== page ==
Flint Watches was born out of a passion for texture, materials and functional design. Sourcing unique materials we have created unisex timepieces, that bridge the gap between art and design. Having researched the market for just under two years, we set to work on sourcing premium components and creating an elegant design, so to offer not only a refined watch, but a piece of jewelry. For every watch sold we are committed to planting one tree in the United Kingdom.
How did Flint Watches begin?
While we both brought different skill sets to the brand, we shared a common passion for watches. I had a background in design and marketing, having studied object & spatial design. Harry has a background in video production and online marketing, working with clients from Nike to Tangle Teezer creating video visual content.
It all started with the product. We wanted to establish a direction which really interested us, and thus offer something very different to the consumer. Sourcing and testing components formed a big part of our development stage. We wanted to create a timepiece using truly unique materials, to push the boundaries of watchmaking. The brand encompassed this vision by using marble in it’s first designs.
Flint was named after the hard grey stone native to Britain. It’s a material close to our childhood home in Norfolk, where the material plays an important role in architecture and design.
Our inspiration came from researching the ways designers and artists historically used natural materials to enhance their work. And it is with this in mind that we are creating a series of content around emerging and established artists of note within London.
Have you always been interested in fashion?
We have clear views on what we like in the design field including fashion. In many respects, I feel like the watch industry is still slightly removed from the fashion world. However this gap is diminishing - as marketing timepieces has become less about the intricacies of watch engineering and more brand focused.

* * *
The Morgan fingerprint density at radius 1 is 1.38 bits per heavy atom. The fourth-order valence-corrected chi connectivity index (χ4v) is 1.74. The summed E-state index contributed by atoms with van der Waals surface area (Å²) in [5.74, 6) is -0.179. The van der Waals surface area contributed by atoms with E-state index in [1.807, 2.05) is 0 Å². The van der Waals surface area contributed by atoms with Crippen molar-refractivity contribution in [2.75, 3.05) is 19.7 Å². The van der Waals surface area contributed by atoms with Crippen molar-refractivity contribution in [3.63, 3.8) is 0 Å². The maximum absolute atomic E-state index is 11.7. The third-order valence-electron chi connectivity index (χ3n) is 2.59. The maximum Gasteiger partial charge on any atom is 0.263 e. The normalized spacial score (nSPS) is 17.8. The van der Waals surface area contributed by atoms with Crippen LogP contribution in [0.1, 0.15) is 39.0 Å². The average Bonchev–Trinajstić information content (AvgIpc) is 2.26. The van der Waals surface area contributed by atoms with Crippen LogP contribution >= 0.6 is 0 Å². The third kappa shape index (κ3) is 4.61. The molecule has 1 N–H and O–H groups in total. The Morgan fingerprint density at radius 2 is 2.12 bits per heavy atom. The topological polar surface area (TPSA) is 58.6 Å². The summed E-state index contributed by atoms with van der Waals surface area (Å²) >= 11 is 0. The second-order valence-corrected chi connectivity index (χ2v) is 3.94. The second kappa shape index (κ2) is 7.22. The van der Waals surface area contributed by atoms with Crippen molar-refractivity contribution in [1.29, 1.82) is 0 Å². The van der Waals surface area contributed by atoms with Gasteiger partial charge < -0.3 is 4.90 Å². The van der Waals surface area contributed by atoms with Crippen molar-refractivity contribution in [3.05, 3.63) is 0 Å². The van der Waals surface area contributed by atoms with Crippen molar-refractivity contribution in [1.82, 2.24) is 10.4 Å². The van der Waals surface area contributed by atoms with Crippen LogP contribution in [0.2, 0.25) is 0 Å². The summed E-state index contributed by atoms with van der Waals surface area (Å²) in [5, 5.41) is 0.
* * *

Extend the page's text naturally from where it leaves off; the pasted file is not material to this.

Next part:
What have been the highest and lowest points on your journey so far?
Holding the first prototype was especially exciting. As we experienced a lot of headaches in getting to that point. Some that made us wonder whether we’d ever see our vision come to life.
Our lowest point came half way through the 18 month development period, when we encountered a fault with the design. It set us back considerably, as we had to completely redesign several key components of the timepiece.
What was the inspiration behind your latest collection?
A desire to create a product that stands out in an admittedly saturated market. We identified that the market was full of new brands using the same designs. This is due to the rise of business-to-business trading platforms, which offer the same watch designs to millions of people looking to start a watch company.
Do you ever struggle to stay inspired?
Not really, we only launched three months ago. New challenges and exciting opportunities are presented to us every day. So it’s just a case of making the most of these and remembering to have fun with it.
Where is your go-to meeting spot?
Little House is a great place to catchup. We also have a serious addiction to Pizza Express.
How would you describe your customer base?
Like a Romana base - unique, fresh and full of flavour.
Is there anyone you would love to see wearing your designs?
Devendra Banhart and Dido.
What are the morals you run your brand by?
Our primary focus is offering our customers quality goods, while maintaining affordable prices. We have sourced quality components and perform high level testing prior to dispatch.
We are also conscious of giving back to the environment, with a specific focus on non-renewables. We decided to start an initiative planting a tree for each watch sold.
Do you have a mentor?
We know a handful of people in the watch industry, who have been very insightful. No one mentor as such, but had some invaluable advice along the way.
If you could only wear one piece from your collection, what would it be and why?
Our Verdigris Aravalli really makes the most of the green bezel, with it’s unique grain it brings out the lighter tones of the marble.
What’s the biggest style mistake you’ve ever made?
Sandles without socks.
Is there another designer whose work you particularly admire?
Thomas Heatherwick for his diversity in work, especially the Bombay Samphire distillery in Hampshire.
What drew you to Wolf & Badger?
Fan of the proposition – giving independent and emerging brands a chance. Like the company, love the spaces and really enjoying the relationship so far.
Where do you see the brand in 5 years?
Five years is a long time, although we’d hope to set up a store in London and keep on experimenting and enjoying the process. We’re currently working on a number of ideas for our next range, with unique materials at the core. We have started prototyping, so fingers crossed it won’t be too long before there is another Flint on the market.